Business - Written by Jeff DeChambeau on Monday, June 9, 2008 17:26 - 2 Comments
Wikipedia tells me that “there is no page titled ‘frozen hell’”
Indeed, under the new Britannica scheme those who wish to contribute will need to create a profile outlining their qualifications and expertise in the area they are commentating on. They will then be able to add comments to encyclopaedia entries, or write their own. This content will then be reviewed by the expert editors of the site, and if any of it is deemed worthy of inclusion, added to the main article with a credit.
I’ve certainly got an intuition as to which articles will be ‘commented on’ first. While this seems like a sensible move for Britannica, it will be very easy to paint them as hypocrites given how critical they have been of Wikipedia in the past. People want to be engaged, so I think that Britannica’s real challenge will be fine tuning the process: submitting a comment or revision, only to have it disappear into a bureaucratic black hole is not a good way to encourage participation and engagement. At the same time, editorial standards are important to keep useless content to a minimum.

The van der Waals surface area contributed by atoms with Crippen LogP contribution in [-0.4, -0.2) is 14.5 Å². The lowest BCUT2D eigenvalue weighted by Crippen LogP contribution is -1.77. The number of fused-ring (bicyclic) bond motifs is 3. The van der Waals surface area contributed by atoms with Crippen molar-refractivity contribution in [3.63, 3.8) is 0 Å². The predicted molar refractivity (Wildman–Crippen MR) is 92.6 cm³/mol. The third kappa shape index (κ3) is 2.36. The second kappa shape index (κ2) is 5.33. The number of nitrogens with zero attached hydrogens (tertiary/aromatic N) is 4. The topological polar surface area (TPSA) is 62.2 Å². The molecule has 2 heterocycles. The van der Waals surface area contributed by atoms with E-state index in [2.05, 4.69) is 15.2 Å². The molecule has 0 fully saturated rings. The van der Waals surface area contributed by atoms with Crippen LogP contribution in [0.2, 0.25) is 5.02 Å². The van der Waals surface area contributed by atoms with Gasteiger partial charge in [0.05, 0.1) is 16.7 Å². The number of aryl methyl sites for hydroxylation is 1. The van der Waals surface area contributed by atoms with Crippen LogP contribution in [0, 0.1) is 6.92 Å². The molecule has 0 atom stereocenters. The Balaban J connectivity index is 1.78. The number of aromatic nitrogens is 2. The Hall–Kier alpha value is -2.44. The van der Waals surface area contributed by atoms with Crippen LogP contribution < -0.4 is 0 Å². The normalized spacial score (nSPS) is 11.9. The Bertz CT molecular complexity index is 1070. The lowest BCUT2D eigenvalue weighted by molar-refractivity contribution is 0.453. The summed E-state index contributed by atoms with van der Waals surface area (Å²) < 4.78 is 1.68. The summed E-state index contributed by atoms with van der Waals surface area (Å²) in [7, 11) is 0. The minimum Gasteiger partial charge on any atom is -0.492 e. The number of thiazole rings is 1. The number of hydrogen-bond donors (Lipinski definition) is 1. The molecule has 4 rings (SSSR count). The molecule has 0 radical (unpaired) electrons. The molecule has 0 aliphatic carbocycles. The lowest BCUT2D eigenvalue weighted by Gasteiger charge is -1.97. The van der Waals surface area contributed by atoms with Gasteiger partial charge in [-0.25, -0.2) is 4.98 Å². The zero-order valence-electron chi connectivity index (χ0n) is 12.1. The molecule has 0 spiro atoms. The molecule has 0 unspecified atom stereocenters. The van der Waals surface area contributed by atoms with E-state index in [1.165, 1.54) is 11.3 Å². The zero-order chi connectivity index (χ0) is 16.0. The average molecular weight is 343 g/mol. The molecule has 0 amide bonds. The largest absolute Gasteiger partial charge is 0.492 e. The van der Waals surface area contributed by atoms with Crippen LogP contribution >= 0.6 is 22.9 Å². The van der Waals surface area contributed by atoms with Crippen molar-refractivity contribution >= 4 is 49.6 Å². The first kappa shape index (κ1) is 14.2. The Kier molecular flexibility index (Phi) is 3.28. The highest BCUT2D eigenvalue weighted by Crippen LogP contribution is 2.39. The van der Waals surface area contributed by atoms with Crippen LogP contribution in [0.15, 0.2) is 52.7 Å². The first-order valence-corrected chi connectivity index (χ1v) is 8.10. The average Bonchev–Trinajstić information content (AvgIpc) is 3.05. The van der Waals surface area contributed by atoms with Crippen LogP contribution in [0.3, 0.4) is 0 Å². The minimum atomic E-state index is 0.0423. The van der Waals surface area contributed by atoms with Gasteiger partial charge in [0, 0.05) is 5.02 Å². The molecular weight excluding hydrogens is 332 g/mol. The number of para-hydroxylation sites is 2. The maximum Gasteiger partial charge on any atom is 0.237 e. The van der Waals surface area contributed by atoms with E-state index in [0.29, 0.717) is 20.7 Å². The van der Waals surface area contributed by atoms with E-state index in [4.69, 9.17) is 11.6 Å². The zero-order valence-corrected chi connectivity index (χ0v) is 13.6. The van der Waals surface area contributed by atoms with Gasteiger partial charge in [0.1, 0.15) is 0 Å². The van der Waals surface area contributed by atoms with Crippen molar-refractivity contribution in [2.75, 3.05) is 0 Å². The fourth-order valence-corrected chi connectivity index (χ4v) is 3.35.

Maybe there’s some nice middle-ground?
Take a look at the Linux kernel, wherein distributions have stable and unstable releases. Normal users use the stable releases, and enthusiasts use the unstable releases. Maybe the ideal encyclopedic-middle-ground (which I don’t exactly expect from either Britannica or Wikipedia) would use a similar approach: users can update pages on the ‘unstable-edition’ site, but for content to make it’s way to the more public facing ‘stable-edition’ site, it has to be vetted for by experts.
But I’m getting off topic… I think that this move by Britannica is, at the very least, a concession that while the facts may well be set in stone, the way we go about presenting them isn’t. That’s good news. If the Encyclopedia industry is waking up to the new world of Wikinomics, I only hope that other industries aren’t far behind.
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